I don’t know if I had a specific reaction to the diagnosis necessarily. There was so much else going on. The diagnosis is just one piece of the puzzle, and in some ways was just a label. What we were dealing with was more important than the label. How she was doing, how she was developing, or how she wasn’t. Whether she was thriving or not, or whether she was growing was really more important than whatever label she was given.
Touch and go
There wasn’t any time to really sit back and reflect it was a very busy time. It was really touch and go for several months when she was in the hospital. Her mother and I would rotate shifts where I’d work one shift during the day and she another, and whenever we weren’t working, we were at the hospital.
Well, what’s cerebral palsy?
At the hospital we were at, the doctors pretty much told us on day three that there was a 95% chance that we were going to have a severely mentally and physically disabled kid. We didn’t know what that meant, and they handed us a book without any mention, and it said, “Living with children with cerebral palsy,” and we were like, “Well, what’s cerebral palsy?” We had no idea. When you read the book you’re in tears. At birth, he had a fractured skull. He had seizures and convulsions, but the seizures went away after about two and a half years. And then as he got older and more grown up, we knew that there was actually something there upstairs. Fortunately for us, given the amount of damage he got physically; it’s remarkable that he has the cognitive abilities that he does have. He’s 100% there upstairs. He’s actually age appropriate, other than the speed.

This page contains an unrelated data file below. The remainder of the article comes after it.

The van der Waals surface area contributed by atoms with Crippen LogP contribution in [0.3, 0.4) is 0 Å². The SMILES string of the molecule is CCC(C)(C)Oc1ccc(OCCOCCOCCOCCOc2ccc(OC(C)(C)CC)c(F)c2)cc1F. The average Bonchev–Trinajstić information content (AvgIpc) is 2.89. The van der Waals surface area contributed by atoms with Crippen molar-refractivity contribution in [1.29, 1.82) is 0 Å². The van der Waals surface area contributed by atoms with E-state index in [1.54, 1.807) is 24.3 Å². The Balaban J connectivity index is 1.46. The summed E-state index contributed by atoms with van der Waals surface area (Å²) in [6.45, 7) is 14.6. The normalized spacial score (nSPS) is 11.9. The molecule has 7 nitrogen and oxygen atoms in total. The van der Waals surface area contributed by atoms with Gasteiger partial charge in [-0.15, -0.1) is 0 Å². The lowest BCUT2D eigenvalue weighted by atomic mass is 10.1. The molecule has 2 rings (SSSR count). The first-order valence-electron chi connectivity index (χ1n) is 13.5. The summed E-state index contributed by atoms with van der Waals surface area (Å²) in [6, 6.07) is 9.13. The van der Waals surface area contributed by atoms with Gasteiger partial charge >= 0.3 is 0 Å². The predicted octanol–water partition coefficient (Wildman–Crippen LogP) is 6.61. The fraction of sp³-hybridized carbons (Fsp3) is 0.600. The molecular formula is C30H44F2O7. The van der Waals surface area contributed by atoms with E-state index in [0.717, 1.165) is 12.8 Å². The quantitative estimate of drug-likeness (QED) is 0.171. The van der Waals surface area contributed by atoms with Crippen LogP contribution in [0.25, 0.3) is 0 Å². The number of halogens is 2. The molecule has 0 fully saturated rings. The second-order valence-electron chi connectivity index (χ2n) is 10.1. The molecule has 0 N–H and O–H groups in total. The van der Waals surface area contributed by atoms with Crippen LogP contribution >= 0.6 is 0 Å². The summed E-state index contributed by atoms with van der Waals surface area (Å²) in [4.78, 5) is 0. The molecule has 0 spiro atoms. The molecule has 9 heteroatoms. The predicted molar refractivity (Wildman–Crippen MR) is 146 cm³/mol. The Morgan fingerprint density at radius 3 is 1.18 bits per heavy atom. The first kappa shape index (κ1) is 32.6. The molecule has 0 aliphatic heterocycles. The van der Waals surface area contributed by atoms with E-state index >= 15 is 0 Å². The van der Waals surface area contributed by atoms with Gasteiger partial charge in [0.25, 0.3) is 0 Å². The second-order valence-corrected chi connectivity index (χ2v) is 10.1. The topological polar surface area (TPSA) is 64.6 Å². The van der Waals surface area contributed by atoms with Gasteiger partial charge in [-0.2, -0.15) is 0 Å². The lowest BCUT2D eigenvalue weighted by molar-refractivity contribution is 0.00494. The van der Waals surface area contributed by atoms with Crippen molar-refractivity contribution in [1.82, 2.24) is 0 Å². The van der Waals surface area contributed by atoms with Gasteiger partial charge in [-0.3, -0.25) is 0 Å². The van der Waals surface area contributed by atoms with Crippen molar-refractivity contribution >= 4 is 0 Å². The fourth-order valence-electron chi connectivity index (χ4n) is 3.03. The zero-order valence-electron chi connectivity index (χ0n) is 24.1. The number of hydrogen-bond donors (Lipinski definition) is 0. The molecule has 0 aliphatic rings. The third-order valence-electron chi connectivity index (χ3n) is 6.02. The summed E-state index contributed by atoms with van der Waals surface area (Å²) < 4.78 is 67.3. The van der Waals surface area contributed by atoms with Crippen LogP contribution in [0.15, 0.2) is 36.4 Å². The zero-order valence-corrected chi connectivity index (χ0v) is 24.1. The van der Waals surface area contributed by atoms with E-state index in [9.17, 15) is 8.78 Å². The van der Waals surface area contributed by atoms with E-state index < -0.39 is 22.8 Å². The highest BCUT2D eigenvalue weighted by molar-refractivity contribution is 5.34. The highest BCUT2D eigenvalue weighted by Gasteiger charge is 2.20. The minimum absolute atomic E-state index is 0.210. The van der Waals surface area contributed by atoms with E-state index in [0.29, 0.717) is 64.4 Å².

Leaving everything behind
After 22 years at a solid job–thank God I had bought my house already–I had to leave everything behind, resign from my job, buy a couple of plane tickets, and head out with my child because the doctors weren’t doing anything for him. When I got to Boston, within a matter of a like about three weeks, maybe a month, Kaleb was in intensive care. There he stayed for four months. That’s when they told me, “Well, this child has scoliosis.” I’m like, “What’s that? I’ve never heard of it.” Then they said he had a bleeding ulcer, acid reflux disease, a functional heart murmur, and cerebral palsy. The list went on and on.